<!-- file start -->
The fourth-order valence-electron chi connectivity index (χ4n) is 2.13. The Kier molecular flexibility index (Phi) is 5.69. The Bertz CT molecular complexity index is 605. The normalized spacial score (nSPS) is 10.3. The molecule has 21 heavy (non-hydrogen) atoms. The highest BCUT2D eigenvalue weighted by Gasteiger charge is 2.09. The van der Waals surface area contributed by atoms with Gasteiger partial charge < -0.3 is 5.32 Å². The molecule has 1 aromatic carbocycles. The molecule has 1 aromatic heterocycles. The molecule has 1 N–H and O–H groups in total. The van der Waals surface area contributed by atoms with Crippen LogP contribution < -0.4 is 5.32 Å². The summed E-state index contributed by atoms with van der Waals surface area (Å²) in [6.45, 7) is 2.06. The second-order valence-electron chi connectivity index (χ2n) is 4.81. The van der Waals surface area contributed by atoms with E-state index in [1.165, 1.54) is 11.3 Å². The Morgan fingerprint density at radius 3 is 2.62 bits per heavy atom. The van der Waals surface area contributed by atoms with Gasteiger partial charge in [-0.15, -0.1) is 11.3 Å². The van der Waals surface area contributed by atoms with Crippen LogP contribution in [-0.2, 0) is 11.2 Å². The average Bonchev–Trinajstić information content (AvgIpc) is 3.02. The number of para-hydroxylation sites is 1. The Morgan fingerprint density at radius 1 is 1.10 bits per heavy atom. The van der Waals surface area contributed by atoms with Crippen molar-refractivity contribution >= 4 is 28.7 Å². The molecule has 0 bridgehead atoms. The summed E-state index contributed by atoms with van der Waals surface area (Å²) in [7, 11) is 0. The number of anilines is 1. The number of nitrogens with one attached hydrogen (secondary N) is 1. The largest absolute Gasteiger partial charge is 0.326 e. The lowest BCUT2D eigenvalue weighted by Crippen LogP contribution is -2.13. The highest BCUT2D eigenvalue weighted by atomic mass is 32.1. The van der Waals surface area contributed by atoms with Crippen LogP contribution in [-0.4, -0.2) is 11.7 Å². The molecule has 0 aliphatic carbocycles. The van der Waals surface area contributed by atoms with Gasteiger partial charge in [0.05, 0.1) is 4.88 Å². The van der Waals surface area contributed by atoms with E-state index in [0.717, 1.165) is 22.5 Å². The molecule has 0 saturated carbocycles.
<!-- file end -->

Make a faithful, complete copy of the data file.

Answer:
The fourth-order valence-electron chi connectivity index (χ4n) is 2.13. The Kier molecular flexibility index (Phi) is 5.69. The Bertz CT molecular complexity index is 605. The normalized spacial score (nSPS) is 10.3. The molecule has 21 heavy (non-hydrogen) atoms. The highest BCUT2D eigenvalue weighted by Gasteiger charge is 2.09. The van der Waals surface area contributed by atoms with Gasteiger partial charge < -0.3 is 5.32 Å². The molecule has 1 aromatic carbocycles. The molecule has 1 aromatic heterocycles. The molecule has 1 N–H and O–H groups in total. The van der Waals surface area contributed by atoms with Crippen LogP contribution < -0.4 is 5.32 Å². The summed E-state index contributed by atoms with van der Waals surface area (Å²) in [6.45, 7) is 2.06. The second-order valence-electron chi connectivity index (χ2n) is 4.81. The van der Waals surface area contributed by atoms with E-state index in [1.165, 1.54) is 11.3 Å². The Morgan fingerprint density at radius 3 is 2.62 bits per heavy atom. The van der Waals surface area contributed by atoms with Gasteiger partial charge in [-0.15, -0.1) is 11.3 Å². The van der Waals surface area contributed by atoms with Crippen LogP contribution in [-0.2, 0) is 11.2 Å². The average Bonchev–Trinajstić information content (AvgIpc) is 3.02. The number of para-hydroxylation sites is 1. The Morgan fingerprint density at radius 1 is 1.10 bits per heavy atom. The van der Waals surface area contributed by atoms with Crippen molar-refractivity contribution >= 4 is 28.7 Å². The molecule has 0 bridgehead atoms. The summed E-state index contributed by atoms with van der Waals surface area (Å²) in [7, 11) is 0. The number of anilines is 1. The number of nitrogens with one attached hydrogen (secondary N) is 1. The largest absolute Gasteiger partial charge is 0.326 e. The lowest BCUT2D eigenvalue weighted by Crippen LogP contribution is -2.13. The highest BCUT2D eigenvalue weighted by atomic mass is 32.1. The van der Waals surface area contributed by atoms with Crippen LogP contribution in [-0.4, -0.2) is 11.7 Å². The molecule has 0 aliphatic carbocycles. The van der Waals surface area contributed by atoms with Gasteiger partial charge in [0.05, 0.1) is 4.88 Å². The van der Waals surface area contributed by atoms with E-state index in [0.717, 1.165) is 22.5 Å². The molecule has 0 saturated carbocycles.